Gam, I’m sorry you feel that way. Actually I’m just a medical professional who realizes and understands that there are people in this world who suffer from very real and treatable psychological conditions. Conditions that, if left untreated, prevent them from participating in events they may enjoy. Perhaps it’s because I’ve seen extreme examples of cases such as this, which are very similar to post traumatic stress disorder (or shell shock if you prefer) and their friends and family shrug off their condition and that person lives their live feeling incomplete. Shameful if you ask me.

I’m not suggesting that ormepipes take propanolol, I never have. I just pointed out that the drug has a very real use to treat a very real disease when prescribed by a provider. It’s a much better option than self-medicating with alcohol, a poor treatment option for those with anxiety.

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Chris- just to clarify, you wouldn’t recommend medication for ordinary first-session jitters, would you? I assume you’re talking about something a little more pathological, am I right?

"It’s a much better option than self-medicating with alcohol, a poor treatment option for those with anxiety."

Not to dispute this, but more in the spirit of exploring this idea, I would point out that most people who are anxious at a particular moment are not people with anxiety - just as most people who are sad at a particular moment are not people with depression.
If someone is anxious about playing at their first session, or their first session in twenty years, it’s quite a different thing to someone who has crippling stage fright every time they appear in public to play or speak. I think the former person is not a very good candidate for your beta blockers, but the latter might be, and the former might actually be helped by a beer before playing, which the latter definitely would not be.
What do you think?

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unionpiper - hey yourself! Good thing I checked back in to read this thread….:) Like your porch story - wonder when I’ll move from the back porch to the front porch with my shyness…LOL I always freeze up when I lead a set in a session….trying to learn to focus on the music instead of a that other stuff in my head…..

Ballyloughin! Still not sure what else it goes with though….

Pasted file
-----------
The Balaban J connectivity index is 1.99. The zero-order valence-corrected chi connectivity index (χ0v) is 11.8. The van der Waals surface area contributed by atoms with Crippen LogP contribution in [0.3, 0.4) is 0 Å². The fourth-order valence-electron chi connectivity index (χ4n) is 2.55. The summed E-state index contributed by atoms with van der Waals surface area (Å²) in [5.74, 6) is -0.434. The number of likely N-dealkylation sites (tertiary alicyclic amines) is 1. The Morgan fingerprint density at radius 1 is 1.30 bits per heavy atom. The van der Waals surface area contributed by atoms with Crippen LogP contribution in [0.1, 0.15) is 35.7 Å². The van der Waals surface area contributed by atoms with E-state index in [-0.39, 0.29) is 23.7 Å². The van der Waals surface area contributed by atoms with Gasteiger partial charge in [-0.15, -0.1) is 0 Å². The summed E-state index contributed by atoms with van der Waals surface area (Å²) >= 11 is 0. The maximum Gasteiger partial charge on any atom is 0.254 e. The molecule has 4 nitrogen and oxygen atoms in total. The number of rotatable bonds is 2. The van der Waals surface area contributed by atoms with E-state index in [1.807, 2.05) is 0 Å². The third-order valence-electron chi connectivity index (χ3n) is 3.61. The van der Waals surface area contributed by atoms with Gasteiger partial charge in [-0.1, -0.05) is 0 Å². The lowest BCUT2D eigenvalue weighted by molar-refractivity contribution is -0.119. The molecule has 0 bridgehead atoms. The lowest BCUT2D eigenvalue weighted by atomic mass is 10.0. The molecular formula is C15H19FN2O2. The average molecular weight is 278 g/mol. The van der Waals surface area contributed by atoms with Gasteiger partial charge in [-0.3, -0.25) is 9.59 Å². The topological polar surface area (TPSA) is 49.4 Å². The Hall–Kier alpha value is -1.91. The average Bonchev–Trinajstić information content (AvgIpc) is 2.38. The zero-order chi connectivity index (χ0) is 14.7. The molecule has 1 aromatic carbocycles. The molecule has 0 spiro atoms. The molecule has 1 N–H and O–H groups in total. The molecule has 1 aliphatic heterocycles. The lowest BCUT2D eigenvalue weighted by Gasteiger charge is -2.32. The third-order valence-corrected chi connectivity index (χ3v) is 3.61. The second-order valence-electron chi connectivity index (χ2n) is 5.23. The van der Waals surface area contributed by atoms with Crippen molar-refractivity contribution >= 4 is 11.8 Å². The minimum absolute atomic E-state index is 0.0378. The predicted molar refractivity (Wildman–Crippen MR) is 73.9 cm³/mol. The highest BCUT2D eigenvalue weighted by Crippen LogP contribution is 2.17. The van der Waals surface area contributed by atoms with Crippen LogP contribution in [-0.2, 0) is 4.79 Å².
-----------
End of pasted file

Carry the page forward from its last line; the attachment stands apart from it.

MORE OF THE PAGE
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There’s been a lot of good advice offered here, but yhaalhouse is unfortunately just a hairy old hippie playing to his image.
Don’t do it, y, just play it straight ! You know you can do it !

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Thanks again - especially nice to hear from some of you that I have not "met" on here before.

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the cure for jitters is to know what you are doing, and know that you know what you are doing… doubt creeps in an bang yer nervous. someone who doesn’t doubt themselves, can sound just horrible, and have no idea what they are doing, and sound relaxed and the whole time they are having a ball.

in this music… that is simply not tolerated is it? so you’ve got to know that you know what you are doing… then you won’t be nervous…. see> ? simple right ;-)

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ah, infact I can talk to myself now, as this thread is getting long in the tooth.

I recently had one of these extremely confident young fiddlers next to me, who I could tell, was very certain of his own skills, he was having a grand time of course, and as he loud, and very relaxed, and he very assertively hacked out truncated, and poorly controlled, versions of the tunes, I was pretty certain he spent much time listening to the music because he reperatoire was pretty large… but despite following all of those learning rules he drove us nuts… oh well. he was relaxed, he did have a great time, and he knew a lot of tunes… a win for him I suppose. For me I wished he could just settle down, and maybe not know so much…. a little humility goes a long ways… we can tolerate a few jitters now and again.